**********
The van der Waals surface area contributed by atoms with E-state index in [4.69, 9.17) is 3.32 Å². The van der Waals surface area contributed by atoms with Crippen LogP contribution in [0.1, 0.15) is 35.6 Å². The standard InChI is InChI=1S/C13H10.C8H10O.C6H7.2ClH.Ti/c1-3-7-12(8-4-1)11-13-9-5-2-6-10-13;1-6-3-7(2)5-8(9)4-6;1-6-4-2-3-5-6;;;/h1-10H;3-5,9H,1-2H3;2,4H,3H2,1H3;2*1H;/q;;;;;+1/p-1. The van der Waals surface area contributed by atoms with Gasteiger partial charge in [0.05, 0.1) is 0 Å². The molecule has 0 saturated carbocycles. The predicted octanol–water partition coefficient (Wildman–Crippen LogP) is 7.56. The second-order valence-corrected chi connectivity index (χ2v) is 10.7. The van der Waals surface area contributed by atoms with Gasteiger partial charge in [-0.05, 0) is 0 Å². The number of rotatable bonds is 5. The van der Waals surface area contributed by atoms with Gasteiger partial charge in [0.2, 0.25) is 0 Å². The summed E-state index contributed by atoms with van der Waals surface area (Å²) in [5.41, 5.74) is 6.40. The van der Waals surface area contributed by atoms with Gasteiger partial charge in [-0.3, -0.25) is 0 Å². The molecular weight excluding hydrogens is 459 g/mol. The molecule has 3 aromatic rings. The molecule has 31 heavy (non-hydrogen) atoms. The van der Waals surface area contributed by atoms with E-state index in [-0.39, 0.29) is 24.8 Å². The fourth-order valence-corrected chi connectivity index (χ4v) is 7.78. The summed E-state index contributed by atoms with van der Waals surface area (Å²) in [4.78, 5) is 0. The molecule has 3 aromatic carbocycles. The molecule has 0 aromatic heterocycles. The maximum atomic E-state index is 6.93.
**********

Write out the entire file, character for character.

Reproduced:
The van der Waals surface area contributed by atoms with E-state index in [4.69, 9.17) is 3.32 Å². The van der Waals surface area contributed by atoms with Crippen LogP contribution in [0.1, 0.15) is 35.6 Å². The standard InChI is InChI=1S/C13H10.C8H10O.C6H7.2ClH.Ti/c1-3-7-12(8-4-1)11-13-9-5-2-6-10-13;1-6-3-7(2)5-8(9)4-6;1-6-4-2-3-5-6;;;/h1-10H;3-5,9H,1-2H3;2,4H,3H2,1H3;2*1H;/q;;;;;+1/p-1. The van der Waals surface area contributed by atoms with Gasteiger partial charge in [0.05, 0.1) is 0 Å². The molecule has 0 saturated carbocycles. The predicted octanol–water partition coefficient (Wildman–Crippen LogP) is 7.56. The second-order valence-corrected chi connectivity index (χ2v) is 10.7. The van der Waals surface area contributed by atoms with Gasteiger partial charge in [-0.05, 0) is 0 Å². The number of rotatable bonds is 5. The van der Waals surface area contributed by atoms with Gasteiger partial charge in [0.2, 0.25) is 0 Å². The summed E-state index contributed by atoms with van der Waals surface area (Å²) in [5.41, 5.74) is 6.40. The van der Waals surface area contributed by atoms with Gasteiger partial charge in [-0.3, -0.25) is 0 Å². The molecular weight excluding hydrogens is 459 g/mol. The molecule has 3 aromatic rings. The molecule has 31 heavy (non-hydrogen) atoms. The van der Waals surface area contributed by atoms with E-state index in [-0.39, 0.29) is 24.8 Å². The fourth-order valence-corrected chi connectivity index (χ4v) is 7.78. The summed E-state index contributed by atoms with van der Waals surface area (Å²) in [4.78, 5) is 0. The molecule has 3 aromatic carbocycles. The molecule has 0 aromatic heterocycles. The maximum atomic E-state index is 6.93.